Highlights from Francophone Africa and the Caribbean

August 17, 2021 Agriculture, Aid Management Program, Health
Aminata Camara, Vanessa Baudin Sanchez
Program

DG has been implementing projects in French-speaking African and Caribbean countries since 2007. We apply our technical expertise to develop multilingual customized tools, processes, and analyses to help our partners achieve results in various domains including development assistance, agriculture, extractive industries, and health. This newsletter highlights DG’s ongoing work in francophone countries

Development Assistance

AMP Democratic Republic of Congo (DRC)

On April 30th 2021, the DRC Ministry of Planning hosted a close-out ceremony as all activities under the current AMP contract were successfully completed. The ceremony was chaired by the Minister of Planning, the KOICA, and UNDP country representatives. The AMP team presented the newly activated AMP modules, including the New Deal Dashboard that was also integrated in the Ministry of Planning website. DG’s presentation focused more on the actual results, the challenges both teams faced during the execution of the contract, and ended with recommendations to further sustain the AMP process in DRC, including strong leadership and a more formal AMP process that leads to good quality data. DG also took the opportunity to advise the government to strengthen their commitment and demonstrate a strong leadership to the AMP process for example by providing the  AMP team with proper equipment and a stable  Internet connection to support a robust AMP process. On the capacity building front, the local IT team has demonstrated strong technical capacities to maintain the AMP implementation and the new ministry website.

AMP Chad

DG deployed the new AMP version to the Chad server and later updated the platform with new projects and their associated actual disbursements through the end of June 2021. Due  to the COVID-related travel restrictions and the high ministry agents turnover rate preventing a stable AMP team that could capitalize on the training received, DG and the Ministry of Economy, Development Planning and International Cooperation jointly opted to hire a local consultant who will receive an intensive AMP training and support new fellow colleagues in AMP data entry. The next steps include improving the current AMP GIS with specific project sites and assisting local IT admins in installing the AMP application in the ministry’s infrastructure.

Agriculture

The Cashew-IN Program in West Africa

To incentivize and strengthen cashew value chain actors in West African, Development Gateway (DG) is partnering with Cultivating New Frontiers in Agriculture (CNFA) on the USDA West Africa PRO-Cashew Project, in Côte d’Ivoire, Benin, Burkina Faso, Ghana, and Nigeria to develop the Cashew-IN data collection and analysis platform. The Cashew-IN platform will use data collected at the farm and cooperative levels to improve competitiveness and cooperation between regional policymakers and remove the trade barriers in West Africa’s cashew sector.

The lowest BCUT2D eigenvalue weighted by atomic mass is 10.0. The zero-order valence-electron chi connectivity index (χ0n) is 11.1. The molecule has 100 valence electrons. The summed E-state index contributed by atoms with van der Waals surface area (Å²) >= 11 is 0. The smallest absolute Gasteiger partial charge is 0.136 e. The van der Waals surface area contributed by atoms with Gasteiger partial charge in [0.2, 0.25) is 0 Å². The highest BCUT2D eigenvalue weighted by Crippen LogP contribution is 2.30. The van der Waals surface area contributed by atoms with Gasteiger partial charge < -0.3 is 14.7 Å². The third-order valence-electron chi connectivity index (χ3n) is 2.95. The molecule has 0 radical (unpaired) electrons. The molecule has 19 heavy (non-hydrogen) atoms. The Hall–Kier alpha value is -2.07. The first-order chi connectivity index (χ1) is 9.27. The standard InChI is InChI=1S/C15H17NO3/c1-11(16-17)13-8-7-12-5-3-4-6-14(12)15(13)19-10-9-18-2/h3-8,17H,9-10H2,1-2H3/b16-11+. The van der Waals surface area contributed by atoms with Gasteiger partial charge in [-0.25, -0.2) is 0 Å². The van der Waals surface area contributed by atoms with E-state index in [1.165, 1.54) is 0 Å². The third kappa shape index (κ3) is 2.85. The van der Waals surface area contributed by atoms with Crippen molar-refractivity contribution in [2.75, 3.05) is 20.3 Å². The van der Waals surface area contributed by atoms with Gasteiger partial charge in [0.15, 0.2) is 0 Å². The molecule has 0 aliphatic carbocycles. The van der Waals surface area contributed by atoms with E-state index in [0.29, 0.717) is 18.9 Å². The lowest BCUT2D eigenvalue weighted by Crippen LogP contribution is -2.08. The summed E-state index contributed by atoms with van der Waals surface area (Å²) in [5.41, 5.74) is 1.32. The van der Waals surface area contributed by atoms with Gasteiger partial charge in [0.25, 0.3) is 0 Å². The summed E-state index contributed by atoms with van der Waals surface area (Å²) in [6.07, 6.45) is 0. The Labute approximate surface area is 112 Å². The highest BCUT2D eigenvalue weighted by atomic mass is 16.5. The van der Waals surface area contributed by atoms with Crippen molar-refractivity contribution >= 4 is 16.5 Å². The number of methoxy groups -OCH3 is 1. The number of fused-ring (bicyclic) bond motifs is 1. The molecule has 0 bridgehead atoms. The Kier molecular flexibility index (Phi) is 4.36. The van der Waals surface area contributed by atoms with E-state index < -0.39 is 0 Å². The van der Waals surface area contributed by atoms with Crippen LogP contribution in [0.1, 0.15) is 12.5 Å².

Currently, data in the cashew sector that is collected at the farm level or through farmer associations is only available through reports submitted for official use or paid subscriptions. By expanding and improving upon these existing data-sharing systems, PRO-Cashew aims to leverage the Cashew-IN platform to disseminate improved cashew market information, supporting informed decision-making in the cashew value chain and strengthening the enabling environment for cashew production. 

During the early development of the platform, the PRO-Cashew team conducted assessments to better understand challenges along the cashew value chain and identify the information needs of policymakers, farmers, and the private sector. The assessments helped clarify decision-making priorities, relevant processes, stakeholders, data, and tools and to highlight opportunities for actors to make better, more informed decisions. During these assessments, the PRO-Cashew team met with a total of 47 public and private sector stakeholders (11 in Côte d’Ivoire, seven in Benin, six in Burkina Faso, eight in Ghana, four in Nigeria, eight west Africa regional-level stakeholders, and two international stakeholders), including farmers and local policymakers. Discussions with these stakeholders helped the project team understand the political, technical, and practical obstacles to improving data use and develop ways to increase the efficiency and usability of relevant data. 

The assessment found that stakeholders understood the importance of reliable data in the cashew sector and the types of data and information that could be useful to their activities.  There was also a need to standardize data collection from producers and facilitate its availability to actors throughout the value chain. These initial findings enabled the PRO-Cashew team to draft preliminary recommendations for the Cashew-IN platform that leverage and build on existing data collection mechanisms to display information that would lead to a more robust cashew sector in the five countries. 

Given differences in data collection and use, the Cashew-IN platform is being developed using a phased collaborative approach in which initial modules will inform stakeholders of the data’s added value and benefits,  and later modules will define the structure of the platform. As part of this collaborative approach, the PRO-Cashew team organized five co-design workshops with stakeholders in Côte d’Ivoire, Benin, Burkina Faso, Ghana, and Nigeria between  April and July 2021. The workshops aimed to (i) present the assessment’s findings; (ii) validate the Cashew-IN platform modules in all countries by identifying themes of interest and confirming available and unavailable data, data needs and data sources; and (iii) define the roles and responsibilities of the Cashew-IN platform steering committee during and after the implementation of the platform. Through this inclusive approach, the Cashew-IN platform will increase access to data for better supply chain monitoring, quality control traceability, and evidence-based policy development, and improve the enabling environment for and the competitiveness of the cashew trade in the region.